People who inject drugs (PWID) experience a high burden of injection drug use-related infectious disease and challenges in accessing adequate care. This study sought to identify programmes and services in Canada addressing the prevention and management of infectious disease in PWID.
This study employed a systematic integrative review methodology. Electronic databases (PubMed, CINAHL and Web of Science Core Collection) and relevant websites were searched for literature published between 2008 and 2019 (last search date was 6 June 2019). Eligible articles and documents were required to address injection or intravenous drug use and health programmes or services relating to the prevention or management of infectious diseases in Canada.
This study identified 1607 unique articles and 97 were included in this study. The health programmes and services identified included testing and management of HIV and hepatitis C virus (n=27), supervised injection facilities (n=19), medication treatment for opioid use disorder (n=12), integrated infectious disease and addiction programmes (n=10), needle exchange programmes (n=9), harm reduction strategies broadly (n=6), mobile care initiatives (n=5), peer-delivered services (n=3), management of IDU-related bacterial infections (n=2) and others (n=4). Key implications for policy, practice and future research were identified based on the results of the included studies, which include addressing individual and systemic factors that impede care, furthering evaluation of programmes and the need to provide comprehensive care to PWID, involving medical care, social support and harm reduction.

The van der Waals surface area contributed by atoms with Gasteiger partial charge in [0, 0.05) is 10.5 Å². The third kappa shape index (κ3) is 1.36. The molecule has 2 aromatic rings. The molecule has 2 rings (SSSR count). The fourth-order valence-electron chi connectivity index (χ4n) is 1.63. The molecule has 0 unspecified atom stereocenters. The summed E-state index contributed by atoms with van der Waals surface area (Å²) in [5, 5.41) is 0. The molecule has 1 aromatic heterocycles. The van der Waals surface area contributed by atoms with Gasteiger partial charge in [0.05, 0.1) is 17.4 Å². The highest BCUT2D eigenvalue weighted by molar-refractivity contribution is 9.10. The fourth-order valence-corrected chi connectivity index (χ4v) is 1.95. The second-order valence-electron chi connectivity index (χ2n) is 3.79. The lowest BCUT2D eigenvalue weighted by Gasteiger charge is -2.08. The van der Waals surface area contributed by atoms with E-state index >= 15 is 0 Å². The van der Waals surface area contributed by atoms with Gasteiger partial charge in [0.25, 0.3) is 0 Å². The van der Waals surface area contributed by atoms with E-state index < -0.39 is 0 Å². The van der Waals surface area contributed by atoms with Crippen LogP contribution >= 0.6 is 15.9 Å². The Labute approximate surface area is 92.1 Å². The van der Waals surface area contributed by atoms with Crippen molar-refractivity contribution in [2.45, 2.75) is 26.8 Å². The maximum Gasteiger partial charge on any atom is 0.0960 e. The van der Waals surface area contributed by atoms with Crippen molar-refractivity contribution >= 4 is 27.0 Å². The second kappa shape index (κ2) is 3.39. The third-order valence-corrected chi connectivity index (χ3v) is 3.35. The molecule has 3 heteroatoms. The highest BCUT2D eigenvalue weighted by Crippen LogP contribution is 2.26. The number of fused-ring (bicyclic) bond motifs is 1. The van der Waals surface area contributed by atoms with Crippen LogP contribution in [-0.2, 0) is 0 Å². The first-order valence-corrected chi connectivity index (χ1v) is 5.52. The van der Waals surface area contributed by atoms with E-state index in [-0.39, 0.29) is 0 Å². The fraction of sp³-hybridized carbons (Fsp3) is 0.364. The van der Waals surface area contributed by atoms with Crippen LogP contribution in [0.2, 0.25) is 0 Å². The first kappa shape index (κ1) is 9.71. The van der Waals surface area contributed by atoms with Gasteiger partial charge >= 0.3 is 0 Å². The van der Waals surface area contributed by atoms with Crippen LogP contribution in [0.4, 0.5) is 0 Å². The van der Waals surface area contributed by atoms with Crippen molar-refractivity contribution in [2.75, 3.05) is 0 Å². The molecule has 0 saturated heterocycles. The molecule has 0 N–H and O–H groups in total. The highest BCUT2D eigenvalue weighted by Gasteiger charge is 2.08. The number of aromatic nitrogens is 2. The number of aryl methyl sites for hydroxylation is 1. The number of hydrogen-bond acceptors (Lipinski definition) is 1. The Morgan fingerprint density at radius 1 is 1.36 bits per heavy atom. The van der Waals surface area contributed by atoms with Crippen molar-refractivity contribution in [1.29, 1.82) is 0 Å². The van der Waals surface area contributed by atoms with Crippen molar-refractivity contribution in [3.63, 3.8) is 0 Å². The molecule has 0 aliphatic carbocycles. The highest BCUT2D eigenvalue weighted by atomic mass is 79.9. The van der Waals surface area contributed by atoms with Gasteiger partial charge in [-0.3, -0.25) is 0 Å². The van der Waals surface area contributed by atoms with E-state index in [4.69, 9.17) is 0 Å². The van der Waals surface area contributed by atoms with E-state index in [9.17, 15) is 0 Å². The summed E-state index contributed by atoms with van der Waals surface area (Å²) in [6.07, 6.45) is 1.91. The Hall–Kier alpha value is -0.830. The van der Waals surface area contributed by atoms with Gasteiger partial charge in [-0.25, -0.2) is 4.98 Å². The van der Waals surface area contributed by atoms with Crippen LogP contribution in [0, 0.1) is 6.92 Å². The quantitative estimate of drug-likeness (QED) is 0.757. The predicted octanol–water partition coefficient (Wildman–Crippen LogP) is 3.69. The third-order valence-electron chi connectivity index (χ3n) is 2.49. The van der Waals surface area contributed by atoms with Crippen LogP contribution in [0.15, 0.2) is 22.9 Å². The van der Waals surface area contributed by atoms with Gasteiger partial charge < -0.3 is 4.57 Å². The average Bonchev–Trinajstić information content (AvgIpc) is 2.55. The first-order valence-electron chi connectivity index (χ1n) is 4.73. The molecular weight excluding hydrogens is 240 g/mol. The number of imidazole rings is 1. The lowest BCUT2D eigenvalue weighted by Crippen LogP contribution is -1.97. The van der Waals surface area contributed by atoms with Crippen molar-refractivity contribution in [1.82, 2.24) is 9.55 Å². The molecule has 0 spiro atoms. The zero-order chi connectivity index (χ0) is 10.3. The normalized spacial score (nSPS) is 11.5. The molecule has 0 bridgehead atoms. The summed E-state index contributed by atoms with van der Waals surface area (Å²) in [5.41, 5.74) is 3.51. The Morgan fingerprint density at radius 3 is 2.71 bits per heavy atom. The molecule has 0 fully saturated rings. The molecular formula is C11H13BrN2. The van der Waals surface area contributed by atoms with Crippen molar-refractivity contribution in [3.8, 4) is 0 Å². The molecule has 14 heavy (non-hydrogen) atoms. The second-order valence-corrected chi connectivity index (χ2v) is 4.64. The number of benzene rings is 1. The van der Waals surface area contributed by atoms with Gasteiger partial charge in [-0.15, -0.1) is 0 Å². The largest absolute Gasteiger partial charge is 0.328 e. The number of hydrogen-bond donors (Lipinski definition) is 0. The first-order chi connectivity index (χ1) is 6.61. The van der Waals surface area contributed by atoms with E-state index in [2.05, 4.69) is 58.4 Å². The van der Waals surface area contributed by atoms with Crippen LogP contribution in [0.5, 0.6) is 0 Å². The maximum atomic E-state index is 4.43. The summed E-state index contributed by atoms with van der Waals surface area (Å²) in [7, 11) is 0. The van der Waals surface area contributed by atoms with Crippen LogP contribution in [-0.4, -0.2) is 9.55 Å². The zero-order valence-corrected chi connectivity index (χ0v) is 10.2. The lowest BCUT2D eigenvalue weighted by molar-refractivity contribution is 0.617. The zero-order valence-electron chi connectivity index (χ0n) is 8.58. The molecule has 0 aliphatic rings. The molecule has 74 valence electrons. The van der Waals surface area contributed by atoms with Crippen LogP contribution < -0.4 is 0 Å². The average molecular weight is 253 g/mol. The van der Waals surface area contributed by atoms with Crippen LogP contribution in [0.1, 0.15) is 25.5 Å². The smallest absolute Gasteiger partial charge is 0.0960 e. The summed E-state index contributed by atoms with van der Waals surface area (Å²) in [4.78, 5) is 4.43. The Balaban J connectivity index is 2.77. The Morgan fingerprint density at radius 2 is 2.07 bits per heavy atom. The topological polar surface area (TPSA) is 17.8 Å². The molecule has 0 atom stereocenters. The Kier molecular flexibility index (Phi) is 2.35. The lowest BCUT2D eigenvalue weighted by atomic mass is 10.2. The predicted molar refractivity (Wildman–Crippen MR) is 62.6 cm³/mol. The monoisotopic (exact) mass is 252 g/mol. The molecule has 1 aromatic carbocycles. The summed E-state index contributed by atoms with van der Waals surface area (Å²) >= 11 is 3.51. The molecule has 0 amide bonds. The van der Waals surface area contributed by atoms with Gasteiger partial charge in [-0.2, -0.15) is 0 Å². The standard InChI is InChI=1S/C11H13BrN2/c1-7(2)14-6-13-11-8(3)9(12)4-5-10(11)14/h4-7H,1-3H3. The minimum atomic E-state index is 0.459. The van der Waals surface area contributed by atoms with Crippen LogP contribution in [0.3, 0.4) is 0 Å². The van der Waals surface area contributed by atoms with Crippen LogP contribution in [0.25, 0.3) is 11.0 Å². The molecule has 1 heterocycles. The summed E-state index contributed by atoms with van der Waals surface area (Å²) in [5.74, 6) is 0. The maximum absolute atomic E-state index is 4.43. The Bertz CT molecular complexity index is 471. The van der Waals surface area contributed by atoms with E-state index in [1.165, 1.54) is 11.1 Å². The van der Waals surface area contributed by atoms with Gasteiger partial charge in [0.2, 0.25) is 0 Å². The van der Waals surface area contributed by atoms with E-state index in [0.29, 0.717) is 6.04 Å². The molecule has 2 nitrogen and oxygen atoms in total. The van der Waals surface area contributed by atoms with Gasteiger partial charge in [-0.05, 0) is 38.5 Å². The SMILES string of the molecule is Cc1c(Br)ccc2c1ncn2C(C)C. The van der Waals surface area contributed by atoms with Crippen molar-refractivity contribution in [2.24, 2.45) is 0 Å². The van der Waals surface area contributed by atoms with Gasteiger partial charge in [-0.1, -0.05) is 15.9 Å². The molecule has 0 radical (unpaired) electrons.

These results demonstrate the need for expanded services across a variety of settings and populations. Our study emphasises the importance of addressing social and structural factors that impede infectious disease care for PWID. Further research is needed to improve evaluation of health programmes and services and contextual factors surrounding accessing services or returning to care.

© Author(s) (or their employer(s)) 2021. Re-use permitted under CC BY-NC. No commercial re-use. See rights and permissions. Published by BMJ.